“I’m introverted by nature,” remarked Sandro Santagata, a physician-scientist who specializes in pathology because of a desire to bridge his interests in mechanisms and medicine together. However, one thing Santagata, the son of Italian immigrants, has not shied away from is his quest to discover solutions to problems in science relevant to human health.
While pursuing his medical and doctorate degrees, Santagata investigated proteins involved in immunodeficiency disorders, such as Ommen syndrome, a disease that affects circulating levels of B and T cells. Then, after his residency at the Brigham, Santagata had a very successful postdoctoral fellowship with Susan Lindquist, PhD, at the Whitehead Institute studying pathways that enable cancer cells to respond to stress. It was this particular work—understanding the mechanisms behind cells under stress—where Santagata has focused much of his research career.
An Ancient Pathway
The malignant transformation of a cell is somewhat of a paradox. For it to occur there must be a series of specific genetic “hits.” These events have an apparent orchestration about them, yet they create chaos in the cell by mutating the genome. Such mutation generates significant stress for the cell. However, it is able to not only survive, but also thrive and proliferate out of control. How is this resilience achieved amidst the chaos? That is the question Santagata seeks to answer.
The specific pathway Santagata studies is known as the heat shock response. Whenever a cell is subjected to high temperatures, the structural integrity of its proteins is compromised. In order to protect its essential proteins from improperly unfolding, or losing the structure necessary for their function, the cell has a regulatory network of special heat-resistant proteins known as chaperones that maintain the structure of essential proteins. These chaperones become active under high temperature, thus the cell remains able to survive and function during stress.
“This is an ancient process for protecting cells from high temperatures,” said Santagata. “The robust chaperone response helps to conserve protein conformation.”
The central node of the heat shock response is a transcription factor known as heat shock factor 1 (HSF1).
“It’s the switch,” according to Santagata.
HSF1 regulates the expression of a host of genes involved in not only the heat shock response, but also cell survivability as a whole.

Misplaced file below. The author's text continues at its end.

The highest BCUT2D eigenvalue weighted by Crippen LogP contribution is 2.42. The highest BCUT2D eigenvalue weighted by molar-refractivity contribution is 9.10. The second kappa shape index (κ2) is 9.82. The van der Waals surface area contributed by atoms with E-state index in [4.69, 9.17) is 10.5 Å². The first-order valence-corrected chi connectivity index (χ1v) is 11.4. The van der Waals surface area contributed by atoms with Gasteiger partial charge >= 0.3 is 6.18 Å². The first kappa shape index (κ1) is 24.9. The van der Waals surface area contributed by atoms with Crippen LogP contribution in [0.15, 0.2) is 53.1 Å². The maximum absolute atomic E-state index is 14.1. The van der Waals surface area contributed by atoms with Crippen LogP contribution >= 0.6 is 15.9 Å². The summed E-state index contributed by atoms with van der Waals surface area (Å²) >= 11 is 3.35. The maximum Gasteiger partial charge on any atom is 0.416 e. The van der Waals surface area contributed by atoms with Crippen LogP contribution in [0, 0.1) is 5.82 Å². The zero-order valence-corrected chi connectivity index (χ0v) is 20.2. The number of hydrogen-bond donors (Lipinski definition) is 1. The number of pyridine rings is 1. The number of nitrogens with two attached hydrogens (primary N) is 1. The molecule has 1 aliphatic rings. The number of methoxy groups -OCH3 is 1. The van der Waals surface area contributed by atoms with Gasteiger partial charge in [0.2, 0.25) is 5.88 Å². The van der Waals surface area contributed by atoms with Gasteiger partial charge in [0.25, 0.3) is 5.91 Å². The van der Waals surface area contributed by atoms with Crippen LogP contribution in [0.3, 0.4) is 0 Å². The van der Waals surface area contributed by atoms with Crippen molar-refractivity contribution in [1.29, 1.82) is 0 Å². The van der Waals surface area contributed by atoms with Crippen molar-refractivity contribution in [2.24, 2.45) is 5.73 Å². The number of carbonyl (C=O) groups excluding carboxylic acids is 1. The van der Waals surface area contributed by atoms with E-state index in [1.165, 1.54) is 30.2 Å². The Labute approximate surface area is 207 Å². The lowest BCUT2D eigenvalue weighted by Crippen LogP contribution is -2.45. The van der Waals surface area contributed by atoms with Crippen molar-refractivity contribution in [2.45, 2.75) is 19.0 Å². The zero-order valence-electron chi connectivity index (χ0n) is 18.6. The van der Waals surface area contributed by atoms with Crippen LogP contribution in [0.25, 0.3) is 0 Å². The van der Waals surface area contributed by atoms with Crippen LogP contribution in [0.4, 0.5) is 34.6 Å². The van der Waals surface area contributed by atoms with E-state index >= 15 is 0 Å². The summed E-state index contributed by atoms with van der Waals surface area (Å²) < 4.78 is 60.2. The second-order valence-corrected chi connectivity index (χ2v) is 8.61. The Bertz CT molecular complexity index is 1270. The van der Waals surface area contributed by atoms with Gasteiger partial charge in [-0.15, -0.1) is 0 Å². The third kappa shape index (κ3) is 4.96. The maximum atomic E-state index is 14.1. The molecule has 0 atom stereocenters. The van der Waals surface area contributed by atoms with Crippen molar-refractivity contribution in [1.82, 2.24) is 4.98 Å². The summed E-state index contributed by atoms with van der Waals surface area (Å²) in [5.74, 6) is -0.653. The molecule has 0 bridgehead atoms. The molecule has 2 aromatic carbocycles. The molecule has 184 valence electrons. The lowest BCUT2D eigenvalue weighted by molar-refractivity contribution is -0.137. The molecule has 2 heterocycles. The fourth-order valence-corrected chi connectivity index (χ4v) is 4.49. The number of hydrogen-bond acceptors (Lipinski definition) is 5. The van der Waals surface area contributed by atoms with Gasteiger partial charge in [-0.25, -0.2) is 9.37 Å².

What do the heat shock response and HSF1 have to do with cancer? Santagata explains that “malignant transformation is stress-inducing,” much like high temperatures. During malignant transformation, there is increased production of proteins, which can result in structural errors during folding. Moreover, the overall ratio of proteins is disrupted, as there are too many of some and too few of others.
Accordingly, the cancer cell has to adapt to the protein stress. One way it does this is by co-opting the heat shock response and HSF1. The primary aim of the Santagata lab is to better understand how early this response turns on and the mechanisms that activate it, and then finding ways to turn it off. Because many different types of cancers co-opt HSF1, understanding this particular protective system could have profound implications as a generalizable approach for treating cancer.
So far, the answers appear to involve chromosomal amplification and mechanisms that disrupt the expression and modification of proteins. Interestingly, this pathway also confers therapeutic resistance on cancer cells, a dilemma for patients. Therapies stress the cancer cell in a manner similar to high temperature, thus engaging the heat shock response. In connecting his research to the clinic, Santagata is looking for compounds that hit chaperones and investigating ways to turn off HSF1 via pathway intermediates.
That a cancer cell can hijack an ancient and typically beneficial pathway to promote its survival and growth in the face of self-induced stress is a testament to the insidiousness of the disease. Inappropriate activation of the heat shock response during transformation is a textbook problem of the seemingly controlled cellular deregulation in cancer. But Santagata and his team are determined to face the challenge head on. He hopes that with the findings he has gathered surrounding this anti-stress mechanism, novel, effective cancer treatments will one day be developed.
“If we could block HSF1 and downstream targets then we could disable the malignant process,” said Santagata.